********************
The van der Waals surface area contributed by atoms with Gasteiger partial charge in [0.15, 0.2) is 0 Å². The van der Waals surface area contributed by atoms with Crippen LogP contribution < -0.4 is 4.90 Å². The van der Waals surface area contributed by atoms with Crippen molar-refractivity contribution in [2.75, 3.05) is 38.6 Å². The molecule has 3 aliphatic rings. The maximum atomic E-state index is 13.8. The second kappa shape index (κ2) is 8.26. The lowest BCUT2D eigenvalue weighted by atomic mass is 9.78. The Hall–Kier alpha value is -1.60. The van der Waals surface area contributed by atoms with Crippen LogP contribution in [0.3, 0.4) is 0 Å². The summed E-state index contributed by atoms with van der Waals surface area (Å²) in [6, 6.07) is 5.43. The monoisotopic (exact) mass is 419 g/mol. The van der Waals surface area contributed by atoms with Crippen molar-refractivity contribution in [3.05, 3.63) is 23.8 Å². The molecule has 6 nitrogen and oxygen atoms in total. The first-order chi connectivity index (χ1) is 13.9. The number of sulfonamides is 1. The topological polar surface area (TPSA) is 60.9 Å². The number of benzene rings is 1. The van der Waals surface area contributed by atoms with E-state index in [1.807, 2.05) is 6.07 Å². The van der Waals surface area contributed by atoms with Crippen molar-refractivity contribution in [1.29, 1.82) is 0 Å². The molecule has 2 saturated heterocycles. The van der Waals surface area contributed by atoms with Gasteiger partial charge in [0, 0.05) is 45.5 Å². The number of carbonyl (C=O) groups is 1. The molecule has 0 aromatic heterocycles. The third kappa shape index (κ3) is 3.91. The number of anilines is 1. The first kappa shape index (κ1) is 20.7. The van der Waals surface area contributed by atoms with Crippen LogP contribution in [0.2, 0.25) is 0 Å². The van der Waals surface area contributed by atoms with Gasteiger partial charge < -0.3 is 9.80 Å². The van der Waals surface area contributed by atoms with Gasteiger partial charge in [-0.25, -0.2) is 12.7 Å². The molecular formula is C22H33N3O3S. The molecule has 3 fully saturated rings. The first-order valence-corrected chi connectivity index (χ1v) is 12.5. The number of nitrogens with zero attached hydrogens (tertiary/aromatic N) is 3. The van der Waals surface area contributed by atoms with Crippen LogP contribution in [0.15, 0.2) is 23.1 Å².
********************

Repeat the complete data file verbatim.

The van der Waals surface area contributed by atoms with Gasteiger partial charge in [0.15, 0.2) is 0 Å². The van der Waals surface area contributed by atoms with Crippen LogP contribution < -0.4 is 4.90 Å². The van der Waals surface area contributed by atoms with Crippen molar-refractivity contribution in [2.75, 3.05) is 38.6 Å². The molecule has 3 aliphatic rings. The maximum atomic E-state index is 13.8. The second kappa shape index (κ2) is 8.26. The lowest BCUT2D eigenvalue weighted by atomic mass is 9.78. The Hall–Kier alpha value is -1.60. The van der Waals surface area contributed by atoms with Crippen LogP contribution in [0.3, 0.4) is 0 Å². The summed E-state index contributed by atoms with van der Waals surface area (Å²) in [6, 6.07) is 5.43. The monoisotopic (exact) mass is 419 g/mol. The van der Waals surface area contributed by atoms with Crippen molar-refractivity contribution in [3.05, 3.63) is 23.8 Å². The molecule has 6 nitrogen and oxygen atoms in total. The first-order chi connectivity index (χ1) is 13.9. The number of sulfonamides is 1. The topological polar surface area (TPSA) is 60.9 Å². The number of benzene rings is 1. The van der Waals surface area contributed by atoms with E-state index in [1.807, 2.05) is 6.07 Å². The van der Waals surface area contributed by atoms with Crippen molar-refractivity contribution in [1.29, 1.82) is 0 Å². The molecule has 2 saturated heterocycles. The van der Waals surface area contributed by atoms with Gasteiger partial charge in [0, 0.05) is 45.5 Å². The number of carbonyl (C=O) groups is 1. The molecule has 0 aromatic heterocycles. The third kappa shape index (κ3) is 3.91. The number of anilines is 1. The first kappa shape index (κ1) is 20.7. The van der Waals surface area contributed by atoms with Crippen LogP contribution in [0.2, 0.25) is 0 Å². The van der Waals surface area contributed by atoms with Gasteiger partial charge < -0.3 is 9.80 Å². The van der Waals surface area contributed by atoms with Gasteiger partial charge in [-0.25, -0.2) is 12.7 Å². The molecular formula is C22H33N3O3S. The molecule has 3 fully saturated rings. The first-order valence-corrected chi connectivity index (χ1v) is 12.5. The number of nitrogens with zero attached hydrogens (tertiary/aromatic N) is 3. The van der Waals surface area contributed by atoms with Crippen LogP contribution in [0.15, 0.2) is 23.1 Å².